We conducted a cross-sectional analysis using data from all four national third-line treatment centers. We included all patients who initiated third-line therapy between 01 January 2015 and 31 December 2018. We defined third-line therapy to be any treatment regimen that included darunavir and raltegravir or dolutegravir after documented PI based second-line failure. A data collection form was used to abstract individual patient level data (Demographic, laboratory, and ART history) from clinic files at Harare and Parirenyatwa Hospitals. Data from Bulawayo were accessed using the clinic’s cohort report. The data collected included demographic variables, ART treatment history, viral load and CD4 count results.
Data collection and analysis: Newlands clinic
We analyzed data from NC in greater detail than data from the three hospitals because of completeness. Patient data were obtained from the clinic’s electronic records. We described the population using proportions for categorical variables, medians and corresponding interquartile ranges (IQR) for continuous variables. Patients were followed from the date of third-line initiation until death, transfer, loss to follow up or data set closure, whichever occurred earlier.
We assessed the proportion of patients receiving third-line ART who achieved virological suppression (VL<1000 copies/ml) after 24 and 48 weeks. Database was closed on 31 December 2018.
A total of 209 patients have ever received third-line ART through the national program as of 31 December 2018. Fig 1 highlights the number of patients from the four different third-line centers. The median age at commencement of third-line ART ranged from 38 years (IQR: 20–46.5) at Harare hospital to 48.7 years (IQR:43.7–50.7) at Parirenyatwa hospital. Table 1 summarizes the sociodemographic and clinical characteristics of patients who received third-line ART at the four clinics. Only NC had complete patient level data for baseline CD4 cell count and HIV viral load. We present results in two parts. First, we summarize the results of the third-line ART programme in the 3 government (public sector) linked clinics. We then present a more detailed assessment of the third-line program at the privately-run NC.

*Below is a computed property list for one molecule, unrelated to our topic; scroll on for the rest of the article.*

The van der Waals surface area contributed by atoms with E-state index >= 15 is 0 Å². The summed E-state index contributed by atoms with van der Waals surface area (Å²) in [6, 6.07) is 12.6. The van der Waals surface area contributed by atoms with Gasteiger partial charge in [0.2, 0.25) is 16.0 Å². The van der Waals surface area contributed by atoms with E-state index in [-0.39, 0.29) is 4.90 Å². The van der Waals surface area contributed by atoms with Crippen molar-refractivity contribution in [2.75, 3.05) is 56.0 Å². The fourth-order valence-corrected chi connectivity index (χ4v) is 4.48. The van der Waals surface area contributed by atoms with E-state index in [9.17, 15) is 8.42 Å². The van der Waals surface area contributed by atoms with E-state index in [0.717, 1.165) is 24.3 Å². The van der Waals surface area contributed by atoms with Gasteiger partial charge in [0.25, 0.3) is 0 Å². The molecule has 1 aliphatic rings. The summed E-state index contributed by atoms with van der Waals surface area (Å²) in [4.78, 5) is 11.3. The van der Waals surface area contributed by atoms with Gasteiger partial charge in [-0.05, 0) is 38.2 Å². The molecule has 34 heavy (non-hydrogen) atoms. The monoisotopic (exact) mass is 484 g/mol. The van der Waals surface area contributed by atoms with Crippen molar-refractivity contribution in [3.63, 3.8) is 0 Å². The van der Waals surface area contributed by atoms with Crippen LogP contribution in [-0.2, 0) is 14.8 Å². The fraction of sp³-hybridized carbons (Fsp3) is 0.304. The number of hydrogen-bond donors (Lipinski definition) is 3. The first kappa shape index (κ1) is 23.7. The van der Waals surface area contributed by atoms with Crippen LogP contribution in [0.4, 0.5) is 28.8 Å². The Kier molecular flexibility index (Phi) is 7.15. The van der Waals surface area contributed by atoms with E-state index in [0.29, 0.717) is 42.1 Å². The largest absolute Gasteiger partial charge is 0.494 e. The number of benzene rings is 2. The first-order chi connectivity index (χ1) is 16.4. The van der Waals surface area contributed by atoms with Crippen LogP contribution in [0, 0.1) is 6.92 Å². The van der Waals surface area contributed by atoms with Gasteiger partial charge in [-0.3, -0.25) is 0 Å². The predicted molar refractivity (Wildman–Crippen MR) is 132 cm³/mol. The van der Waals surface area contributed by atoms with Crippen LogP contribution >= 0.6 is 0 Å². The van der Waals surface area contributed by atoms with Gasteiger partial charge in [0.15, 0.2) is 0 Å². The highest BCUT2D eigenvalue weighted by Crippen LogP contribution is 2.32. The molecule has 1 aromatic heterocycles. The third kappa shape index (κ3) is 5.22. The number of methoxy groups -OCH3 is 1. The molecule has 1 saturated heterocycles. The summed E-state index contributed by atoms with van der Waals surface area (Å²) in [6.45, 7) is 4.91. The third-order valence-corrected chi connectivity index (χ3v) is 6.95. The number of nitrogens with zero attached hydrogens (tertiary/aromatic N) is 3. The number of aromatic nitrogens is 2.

Public sector patients
Bulawayo clinic (Mpilo). Forty-nine patients had ever been initiated on third-line ART in Bulawayo and only 8/49 (16%) were initiated based on HIVDR test results. The HIVDR test results were not available for review. The rest were initiated after assessment by clinicians and consultations with senior doctors at the hospital. Among the 35 patients with available data on treatment duration, median duration of third line ART was 2.3 years (IQR: 0.6–3.4). Patients received second-line ART for a shorter duration (2.8 years, IQR: 1.9–4) compared to first-line ART (5.2 years). As of 31 December 2018, 7/49 (14%) had died, 3 were lost to follow up (LTFU) and 1 transferred out to South Africa.
The total number of patients in care as at 31 December 2018 was 38, and 33 of them had received third-line ART for more than 6 months. Of the 33 on treatment for more than 6 months, 25/33 (76%) had a documented VL result during the last 12 months and 22/25 (88%) had a VL below 1000 copies/ml. Two patients had low level viremia of between 200 and 1000 copies/ml.
Harare clinics. Thirty-six patients (22 males and 14 females) were commenced on third-line ART from the two government treatment centers in Harare (15 from Harare hospital and 21 from Parirenyatwa hospital) as of 31 December 2018. Only five patients had available documented HIVDR results and all 5 patients had triple class (PI, NNRTI and NRTI) resistant HIV. The median duration of third-line ART was 1.3 years (IQR: 0.7–1.7) at Parirenyatwa hospital and 1 year (IQR: 0.6–1.9) at Harare Hospital. Thirty-four patients had been receiving routine VL monitoring, and for 31/34 (91%) patients their most recent VL was < 1000 copies/ml after at least six months of third-line ART.
Newlands Clinic third-line program
Baseline characteristics (third-line ART commencement).
Since inception of the program at NC, 124 patients (49% female) had started third-line ART. Only 9/124 (7.3%) patients commenced first-line ART at NC and the remaining 115/124 (92.7%) were transfers from other HIV treatment centers from across the nation for either first, second- or third-line ART. The median age at third-line commencement was 42.1 years (IQR: 27.6–48.5). The youngest and oldest ages at third-line commencement were 7.7 years and 71 years respectively. Median CD4 cell count and VL at third-line commencement were 116 cells/mm3 (IQR:27–245) and 78,845 copies/ml (IQR: 17,436–256,329) respectively. Patients had received first- and second-line ART for a median duration of 4.5 years (IQR: 2.8–6.4) and 3.3 years (IQR: 2.2–5.4) respectively.